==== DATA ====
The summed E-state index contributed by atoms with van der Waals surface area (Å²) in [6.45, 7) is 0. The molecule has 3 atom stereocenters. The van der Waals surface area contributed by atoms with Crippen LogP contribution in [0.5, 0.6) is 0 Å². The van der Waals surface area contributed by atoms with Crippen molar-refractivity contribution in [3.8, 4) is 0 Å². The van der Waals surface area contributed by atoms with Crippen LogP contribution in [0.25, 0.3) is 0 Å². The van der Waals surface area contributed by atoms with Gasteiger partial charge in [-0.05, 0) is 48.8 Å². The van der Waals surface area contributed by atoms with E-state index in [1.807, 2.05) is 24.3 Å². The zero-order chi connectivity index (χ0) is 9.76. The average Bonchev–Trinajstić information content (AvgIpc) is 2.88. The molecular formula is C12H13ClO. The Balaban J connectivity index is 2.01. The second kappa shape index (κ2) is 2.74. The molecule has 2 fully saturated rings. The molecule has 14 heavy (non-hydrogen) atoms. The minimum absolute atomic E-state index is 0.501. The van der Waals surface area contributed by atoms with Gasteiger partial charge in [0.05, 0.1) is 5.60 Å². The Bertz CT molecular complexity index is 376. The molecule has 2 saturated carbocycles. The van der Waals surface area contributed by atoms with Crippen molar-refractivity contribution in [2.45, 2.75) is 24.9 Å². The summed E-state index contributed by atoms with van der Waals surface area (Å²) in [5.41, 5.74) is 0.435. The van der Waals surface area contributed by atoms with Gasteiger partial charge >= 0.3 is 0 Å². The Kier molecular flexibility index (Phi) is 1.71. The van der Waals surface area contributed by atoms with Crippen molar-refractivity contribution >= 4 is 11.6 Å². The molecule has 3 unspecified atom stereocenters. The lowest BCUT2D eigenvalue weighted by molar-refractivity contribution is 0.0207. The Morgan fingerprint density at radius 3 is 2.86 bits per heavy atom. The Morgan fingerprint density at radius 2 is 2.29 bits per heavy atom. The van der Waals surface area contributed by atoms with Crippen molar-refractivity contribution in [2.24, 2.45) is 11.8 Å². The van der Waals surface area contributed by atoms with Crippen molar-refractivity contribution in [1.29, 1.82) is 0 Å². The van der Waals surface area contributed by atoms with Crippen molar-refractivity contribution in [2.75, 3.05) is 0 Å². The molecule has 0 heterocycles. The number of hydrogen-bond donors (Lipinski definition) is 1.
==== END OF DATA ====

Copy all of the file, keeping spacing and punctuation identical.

The summed E-state index contributed by atoms with van der Waals surface area (Å²) in [6.45, 7) is 0. The molecule has 3 atom stereocenters. The van der Waals surface area contributed by atoms with Crippen LogP contribution in [0.5, 0.6) is 0 Å². The van der Waals surface area contributed by atoms with Crippen molar-refractivity contribution in [3.8, 4) is 0 Å². The van der Waals surface area contributed by atoms with Crippen LogP contribution in [0.25, 0.3) is 0 Å². The van der Waals surface area contributed by atoms with Gasteiger partial charge in [-0.05, 0) is 48.8 Å². The van der Waals surface area contributed by atoms with E-state index in [1.807, 2.05) is 24.3 Å². The zero-order chi connectivity index (χ0) is 9.76. The average Bonchev–Trinajstić information content (AvgIpc) is 2.88. The molecular formula is C12H13ClO. The Balaban J connectivity index is 2.01. The second kappa shape index (κ2) is 2.74. The molecule has 2 fully saturated rings. The molecule has 14 heavy (non-hydrogen) atoms. The minimum absolute atomic E-state index is 0.501. The van der Waals surface area contributed by atoms with Gasteiger partial charge in [0.05, 0.1) is 5.60 Å². The Bertz CT molecular complexity index is 376. The molecule has 2 saturated carbocycles. The van der Waals surface area contributed by atoms with Crippen molar-refractivity contribution in [2.45, 2.75) is 24.9 Å². The summed E-state index contributed by atoms with van der Waals surface area (Å²) in [5.41, 5.74) is 0.435. The van der Waals surface area contributed by atoms with Gasteiger partial charge >= 0.3 is 0 Å². The Kier molecular flexibility index (Phi) is 1.71. The van der Waals surface area contributed by atoms with Crippen molar-refractivity contribution >= 4 is 11.6 Å². The molecule has 3 unspecified atom stereocenters. The lowest BCUT2D eigenvalue weighted by molar-refractivity contribution is 0.0207. The Morgan fingerprint density at radius 3 is 2.86 bits per heavy atom. The Morgan fingerprint density at radius 2 is 2.29 bits per heavy atom. The van der Waals surface area contributed by atoms with Crippen molar-refractivity contribution in [2.24, 2.45) is 11.8 Å². The van der Waals surface area contributed by atoms with Crippen molar-refractivity contribution in [1.29, 1.82) is 0 Å². The van der Waals surface area contributed by atoms with Crippen molar-refractivity contribution in [2.75, 3.05) is 0 Å². The molecule has 0 heterocycles. The number of hydrogen-bond donors (Lipinski definition) is 1.